Informed consent plays major role in prostatectomy lawsuits
(HealthDay)—Claims of not receiving proper informed consent and clinical performance are the main issues that arise in radical prostatectomy malpractice litigation, according to a study published in the June issue of The Journal of Urology.
Marc Colaco, M.D., from the Wake Forest School of Medicine in Winston-Salem, N.C., and colleagues examined the causes of litigation in cases of radical prostatectomy using publicly available verdict reports from the Westlaw legal database. In addition, they assessed the factors that contribute to verdicts or settlements resulting in indemnity payments.
The researchers found that 25 cases from the database search were relevant to radical prostatectomy, of which 24.0 percent were settled out of court and 76.0 percent went to trial. Patients were awarded damages in 20.8 percent of cases that went to trial. No significant difference was seen in awards between verdict and settlement. Patients' claims included that they did not receive proper informed consent (36.0 percent) and that the surgery was not the appropriate standard of care (16.0 percent). Negligence in the performance of surgery was claimed in 13 cases, with most claims due to rectal perforation.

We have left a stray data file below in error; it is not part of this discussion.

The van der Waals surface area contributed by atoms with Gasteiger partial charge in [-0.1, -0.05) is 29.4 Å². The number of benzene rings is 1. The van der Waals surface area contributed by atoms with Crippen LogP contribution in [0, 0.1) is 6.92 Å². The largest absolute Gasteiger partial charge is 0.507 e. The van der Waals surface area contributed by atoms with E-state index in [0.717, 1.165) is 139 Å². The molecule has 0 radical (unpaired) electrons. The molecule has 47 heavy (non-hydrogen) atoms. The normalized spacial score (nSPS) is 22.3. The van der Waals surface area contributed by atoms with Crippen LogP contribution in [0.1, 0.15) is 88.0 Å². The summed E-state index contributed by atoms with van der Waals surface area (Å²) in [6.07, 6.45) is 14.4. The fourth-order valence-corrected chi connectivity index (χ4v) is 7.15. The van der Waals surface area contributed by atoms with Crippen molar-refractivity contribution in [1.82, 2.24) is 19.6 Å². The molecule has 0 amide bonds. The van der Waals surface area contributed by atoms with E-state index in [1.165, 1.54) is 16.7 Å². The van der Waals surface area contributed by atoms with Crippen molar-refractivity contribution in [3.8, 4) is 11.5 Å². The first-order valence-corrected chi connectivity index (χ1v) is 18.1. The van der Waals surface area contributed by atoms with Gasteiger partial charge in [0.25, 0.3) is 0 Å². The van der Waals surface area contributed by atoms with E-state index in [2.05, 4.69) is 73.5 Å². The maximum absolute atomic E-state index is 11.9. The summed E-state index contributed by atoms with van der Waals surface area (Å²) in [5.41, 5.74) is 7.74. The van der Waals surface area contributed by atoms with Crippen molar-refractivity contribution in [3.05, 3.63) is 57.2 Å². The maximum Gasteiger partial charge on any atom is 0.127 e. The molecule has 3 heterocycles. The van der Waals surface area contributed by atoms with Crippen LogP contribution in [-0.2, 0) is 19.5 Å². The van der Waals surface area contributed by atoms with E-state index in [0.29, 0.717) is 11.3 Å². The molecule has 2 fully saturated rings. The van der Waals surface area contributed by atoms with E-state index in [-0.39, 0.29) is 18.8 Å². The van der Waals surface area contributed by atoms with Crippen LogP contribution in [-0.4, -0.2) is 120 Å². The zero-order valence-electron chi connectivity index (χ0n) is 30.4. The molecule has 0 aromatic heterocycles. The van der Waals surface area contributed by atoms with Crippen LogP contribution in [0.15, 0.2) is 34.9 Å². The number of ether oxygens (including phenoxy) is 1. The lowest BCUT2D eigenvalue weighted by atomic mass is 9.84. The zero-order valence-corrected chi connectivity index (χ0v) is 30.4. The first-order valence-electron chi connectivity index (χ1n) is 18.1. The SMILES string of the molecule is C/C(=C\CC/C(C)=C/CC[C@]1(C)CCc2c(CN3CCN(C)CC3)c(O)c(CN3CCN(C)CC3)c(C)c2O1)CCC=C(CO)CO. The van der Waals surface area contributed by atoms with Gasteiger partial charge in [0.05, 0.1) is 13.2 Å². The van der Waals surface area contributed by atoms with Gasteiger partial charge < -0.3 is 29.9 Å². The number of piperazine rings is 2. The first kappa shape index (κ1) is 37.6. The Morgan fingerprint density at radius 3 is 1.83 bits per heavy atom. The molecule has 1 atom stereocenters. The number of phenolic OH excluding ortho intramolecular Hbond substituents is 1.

"The main issues that arise in radical prostatectomy malpractice litigation are those of informed consent and clinical performance," the authors write. "Comprehensive preoperative counseling, when combined with proper surgical technique, may minimize the impact of litigation."
One author disclosed financial ties to the Piedmont Stone Center.
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